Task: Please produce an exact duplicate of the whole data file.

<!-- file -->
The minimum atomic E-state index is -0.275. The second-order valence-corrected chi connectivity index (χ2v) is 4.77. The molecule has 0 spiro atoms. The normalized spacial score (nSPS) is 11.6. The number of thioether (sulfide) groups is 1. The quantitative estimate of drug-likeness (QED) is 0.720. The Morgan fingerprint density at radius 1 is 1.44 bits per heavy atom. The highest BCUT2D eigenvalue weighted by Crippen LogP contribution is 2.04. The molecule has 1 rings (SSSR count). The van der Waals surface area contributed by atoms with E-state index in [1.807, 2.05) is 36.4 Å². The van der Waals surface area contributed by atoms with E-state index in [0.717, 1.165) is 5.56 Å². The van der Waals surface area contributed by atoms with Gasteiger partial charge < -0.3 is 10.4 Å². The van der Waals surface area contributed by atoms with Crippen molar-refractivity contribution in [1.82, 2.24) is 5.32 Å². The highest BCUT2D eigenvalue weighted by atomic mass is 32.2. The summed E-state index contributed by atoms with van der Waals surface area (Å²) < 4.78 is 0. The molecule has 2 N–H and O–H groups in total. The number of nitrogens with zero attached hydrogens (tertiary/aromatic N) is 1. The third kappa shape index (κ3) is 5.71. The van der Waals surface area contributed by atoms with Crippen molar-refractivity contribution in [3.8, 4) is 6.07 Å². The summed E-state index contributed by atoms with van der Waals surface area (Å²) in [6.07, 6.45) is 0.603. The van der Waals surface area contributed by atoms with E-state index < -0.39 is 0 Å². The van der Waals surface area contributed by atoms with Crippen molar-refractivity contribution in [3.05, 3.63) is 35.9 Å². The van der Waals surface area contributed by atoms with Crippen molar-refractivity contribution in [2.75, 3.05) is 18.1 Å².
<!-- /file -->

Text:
The minimum atomic E-state index is -0.275. The second-order valence-corrected chi connectivity index (χ2v) is 4.77. The molecule has 0 spiro atoms. The normalized spacial score (nSPS) is 11.6. The number of thioether (sulfide) groups is 1. The quantitative estimate of drug-likeness (QED) is 0.720. The Morgan fingerprint density at radius 1 is 1.44 bits per heavy atom. The highest BCUT2D eigenvalue weighted by Crippen LogP contribution is 2.04. The molecule has 1 rings (SSSR count). The van der Waals surface area contributed by atoms with E-state index in [1.807, 2.05) is 36.4 Å². The van der Waals surface area contributed by atoms with E-state index in [0.717, 1.165) is 5.56 Å². The van der Waals surface area contributed by atoms with Gasteiger partial charge < -0.3 is 10.4 Å². The van der Waals surface area contributed by atoms with Crippen molar-refractivity contribution in [1.82, 2.24) is 5.32 Å². The highest BCUT2D eigenvalue weighted by atomic mass is 32.2. The summed E-state index contributed by atoms with van der Waals surface area (Å²) < 4.78 is 0. The molecule has 2 N–H and O–H groups in total. The number of nitrogens with zero attached hydrogens (tertiary/aromatic N) is 1. The third kappa shape index (κ3) is 5.71. The van der Waals surface area contributed by atoms with Crippen molar-refractivity contribution in [3.8, 4) is 6.07 Å². The summed E-state index contributed by atoms with van der Waals surface area (Å²) in [6.07, 6.45) is 0.603. The van der Waals surface area contributed by atoms with E-state index < -0.39 is 0 Å². The van der Waals surface area contributed by atoms with Crippen molar-refractivity contribution in [3.05, 3.63) is 35.9 Å². The van der Waals surface area contributed by atoms with Crippen molar-refractivity contribution in [2.75, 3.05) is 18.1 Å².